By June J. Siple
“It’s another perfect landing by the Pinochle Brothers,” is a quip I’ve heard at least annually since starting to date Greg Siple in 1967. What does it mean? I’m not sure, although to Greg’s way of thinking it somehow refers to the two of us. Yes, I’m one of the Pinochle Brothers. His quip coffer holds a ton of oft-used, perennially funny phrases. During the last 25 miles of my second TOSRV, in 1967, one of them put me into such a fit of giggles that I lost control of my Carlton and tumbled into a grassy ditch, weak with laughter. Greg won me over with his sunny outlook on life. I swear he’s half-bike, and he may be one of America’s most influential cyclists.
Just a few years before we met, he was just a shy, skinny youth with glasses who rode a bicycle to Eastmoor High School in Columbus, Ohio. He worried about his future — while other students had goals, he felt stuck.
“Bicycling was just not part of the culture — I was going against the grain,” he recalled. But outside of school, his bicycle-loving father backed every sojourn into the Ohio countryside. Greg enjoyed a short-lived, lackluster career in racing (the only rider smiling in a pack but rarely placing), and he quickly morphed into a bicycle tourist. Having joined a local outdoor club that promoted cycling and other outdoor pursuits, he realized that bike-riding girls were part of the group as well. “It was as if I had discovered a new species!” he said.
He needn’t have worried about his future. Not only has Greg enjoyed a four-decades–long career in bicycling, a few of his escapades have helped promote and shape American bicycle touring, like completing Hemistour, the Alaska-to-Argentina bicycling expedition from 1972 to 1975, and the founding of the Tour of the Scioto River Valley (TOSRV), which he’s ridden more than 30 times.
Greg is one of four cofounders of Bikecentennial ’76, the little acorn nonprofit renamed Adventure Cycling Association in 1993. The other three cofounders quickly fell away, including organizers Dan and Lys Burden after three and a half years, and myself after a mere nine months. But Greg steadfastly remained an employee, and with his retirement at the end of January in 2017, he will have served the organization just short of 40 years.
In 1962, Greg and his father Charles R. Siple started TOSRV, a two-day, 210-mile tour from Columbus to Portsmouth, Ohio, and back. Nicknamed “Mother TOSRV” and reaching 6,000 riders at its peak, it parented nearly all other weekend bicycling events in the U.S., many set up by TOSRV riders who took the idea home. At least eight spin-off events made use of the TOSRV acronym and formula: a mass weekend ride with food stops and big mileages. “This strong influence of TOSRV resulted in lots of other rides,” Greg said. About half the TOSRVs survive to this day, but many other spin-offs remain, the most famous TOSRV child being the Five Borough Bike Tour in New York City. But its formula is completely different — a one-day mass ride for 40 miles. Started in 1977, it boasted over 30,000 riders in 2016.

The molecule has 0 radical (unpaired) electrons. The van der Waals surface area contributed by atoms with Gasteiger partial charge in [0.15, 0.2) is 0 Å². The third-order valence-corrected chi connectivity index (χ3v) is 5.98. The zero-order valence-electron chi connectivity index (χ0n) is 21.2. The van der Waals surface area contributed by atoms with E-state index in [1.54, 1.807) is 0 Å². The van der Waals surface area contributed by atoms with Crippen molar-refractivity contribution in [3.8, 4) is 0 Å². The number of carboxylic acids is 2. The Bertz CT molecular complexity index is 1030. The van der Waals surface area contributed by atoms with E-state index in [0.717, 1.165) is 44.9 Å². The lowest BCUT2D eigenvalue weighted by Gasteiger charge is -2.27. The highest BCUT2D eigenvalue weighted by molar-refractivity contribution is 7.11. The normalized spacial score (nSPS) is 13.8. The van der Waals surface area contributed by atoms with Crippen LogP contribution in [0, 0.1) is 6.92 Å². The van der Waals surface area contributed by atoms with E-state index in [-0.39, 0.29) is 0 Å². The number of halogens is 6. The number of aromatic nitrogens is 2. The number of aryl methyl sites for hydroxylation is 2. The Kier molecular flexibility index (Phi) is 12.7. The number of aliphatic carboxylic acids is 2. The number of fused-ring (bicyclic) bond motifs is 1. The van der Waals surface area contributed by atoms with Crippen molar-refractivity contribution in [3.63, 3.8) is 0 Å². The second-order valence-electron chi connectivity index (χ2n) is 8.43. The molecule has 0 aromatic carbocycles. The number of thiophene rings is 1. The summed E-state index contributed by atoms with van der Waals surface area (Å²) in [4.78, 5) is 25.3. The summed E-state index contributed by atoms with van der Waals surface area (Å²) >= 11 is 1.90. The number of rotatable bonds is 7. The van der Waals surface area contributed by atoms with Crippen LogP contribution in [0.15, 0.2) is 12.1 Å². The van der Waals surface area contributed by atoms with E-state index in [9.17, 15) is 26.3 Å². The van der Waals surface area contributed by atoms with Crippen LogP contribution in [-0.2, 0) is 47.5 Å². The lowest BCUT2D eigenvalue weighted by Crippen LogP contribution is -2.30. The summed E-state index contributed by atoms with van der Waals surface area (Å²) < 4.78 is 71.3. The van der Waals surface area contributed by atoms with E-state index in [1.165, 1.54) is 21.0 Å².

As a laid-back trip leader for the Columbus Council of American Youth Hostels in Ohio, he lead many groups on local day trips during the late 1960s, and he took National American Youth Hostel’s (NAYH) leadership training course under Bill Nelson in 1967. Greg led four extended bike tours for NAYH between 1968 and 1978.
On the Hemistour expedition, Greg and I were the first to travel the length of the Western Hemisphere from north to south. We traversed 15 countries from Anchorage, Alaska, to Ushuaia, Argentina, and 29 cyclists rode with our group for varying distances between June 16, 1972 and February 25, 1975. Hemistour’s core group of four was comprised of Dan and Lys Burden (8,628 miles to Salina Cruz, Mexico) and Greg and me (18,272 miles to Ushuaia).
On April 3, 1973, during Hemistour in Chocolate, Mexico, Greg announced his idea to get a massive group of cyclists together in 1976 and ride across the U.S. to celebrate the Bicentennial. Upon his return to the U.S. from Argentina in September of 1975, the Burdens had a job waiting for him at the fledgling Bikecentennial organization. Having majored in advertising design at the Columbus College of Art and Design where he had graduated in 1967, Greg eagerly took the reins of publication and design work at Bikecentennial. He’s worked in that capacity since then, except for 1977 to 1979 when he contributed as a contractor with future director Gary MacFadden while the organization struggled to survive.
In 1976, Greg and I cofounded the Missoula Bicycle Club (now Missoulians On Bicycles). He led numerous early trips for the club and edited their newsletter for many years. Greg has been part of the club for four decades as the originator and organizer of the annual Western Montana Hill Climb Championships, a Missoula event that requires every rider to bring a prize to enter, with all prizes distributed at the end without regard to finishing status. The hill climb, a four-mile time trial, has been ridden by bicycle racing royalty, including Tour de France riders Levi Leipheimer and Tejay van Garderen, who participated as youths. “It’s a little corner of the cycling world, a tiny niche. I’ve stuck with it all these years — I’m not just interested in grand things,” Greg noted.
Not that Greg is responsible for all his success — he feels it has been in strong collaboration with others. “I’m like the chainring pushing these ideas, but without the chain, cluster, and derailer, nothing happens.”
PUBLISHED FAR AND WIDE
From writing and photography to illustrations and “Biketoons,” Greg Siple’s credits run the gamut of cycling publications and beyond. Here’s a sampling of where his work has appeared over the years:
America’s Bicycle Route
High Country News
National Geographic World
National L.A.W. Bulletin
The Buckeye Hosteler
The Mighty TOSRV
Trans-America Trail News